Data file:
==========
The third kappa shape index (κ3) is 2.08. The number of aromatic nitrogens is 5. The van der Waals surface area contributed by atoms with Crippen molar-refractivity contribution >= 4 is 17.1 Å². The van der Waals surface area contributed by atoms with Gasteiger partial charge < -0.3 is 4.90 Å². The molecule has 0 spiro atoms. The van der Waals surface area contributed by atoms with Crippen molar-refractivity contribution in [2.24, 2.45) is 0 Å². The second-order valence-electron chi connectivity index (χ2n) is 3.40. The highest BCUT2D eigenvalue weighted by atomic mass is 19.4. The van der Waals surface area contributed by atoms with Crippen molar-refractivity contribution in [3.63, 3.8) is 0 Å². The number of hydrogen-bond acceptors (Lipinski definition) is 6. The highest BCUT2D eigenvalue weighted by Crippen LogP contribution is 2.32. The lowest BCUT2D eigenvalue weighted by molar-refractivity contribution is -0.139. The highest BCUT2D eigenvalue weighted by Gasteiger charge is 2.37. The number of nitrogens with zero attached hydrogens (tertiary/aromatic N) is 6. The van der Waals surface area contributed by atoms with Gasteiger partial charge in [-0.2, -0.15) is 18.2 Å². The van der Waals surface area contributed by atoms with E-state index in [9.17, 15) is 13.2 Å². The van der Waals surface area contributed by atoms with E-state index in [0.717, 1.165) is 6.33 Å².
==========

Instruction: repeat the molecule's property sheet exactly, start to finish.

The third kappa shape index (κ3) is 2.08. The number of aromatic nitrogens is 5. The van der Waals surface area contributed by atoms with Crippen molar-refractivity contribution >= 4 is 17.1 Å². The van der Waals surface area contributed by atoms with Gasteiger partial charge < -0.3 is 4.90 Å². The molecule has 0 spiro atoms. The van der Waals surface area contributed by atoms with Crippen molar-refractivity contribution in [2.24, 2.45) is 0 Å². The second-order valence-electron chi connectivity index (χ2n) is 3.40. The highest BCUT2D eigenvalue weighted by atomic mass is 19.4. The van der Waals surface area contributed by atoms with Crippen molar-refractivity contribution in [3.63, 3.8) is 0 Å². The number of hydrogen-bond acceptors (Lipinski definition) is 6. The highest BCUT2D eigenvalue weighted by Crippen LogP contribution is 2.32. The lowest BCUT2D eigenvalue weighted by molar-refractivity contribution is -0.139. The highest BCUT2D eigenvalue weighted by Gasteiger charge is 2.37. The number of nitrogens with zero attached hydrogens (tertiary/aromatic N) is 6. The van der Waals surface area contributed by atoms with Gasteiger partial charge in [-0.2, -0.15) is 18.2 Å². The van der Waals surface area contributed by atoms with E-state index in [9.17, 15) is 13.2 Å². The van der Waals surface area contributed by atoms with E-state index in [0.717, 1.165) is 6.33 Å².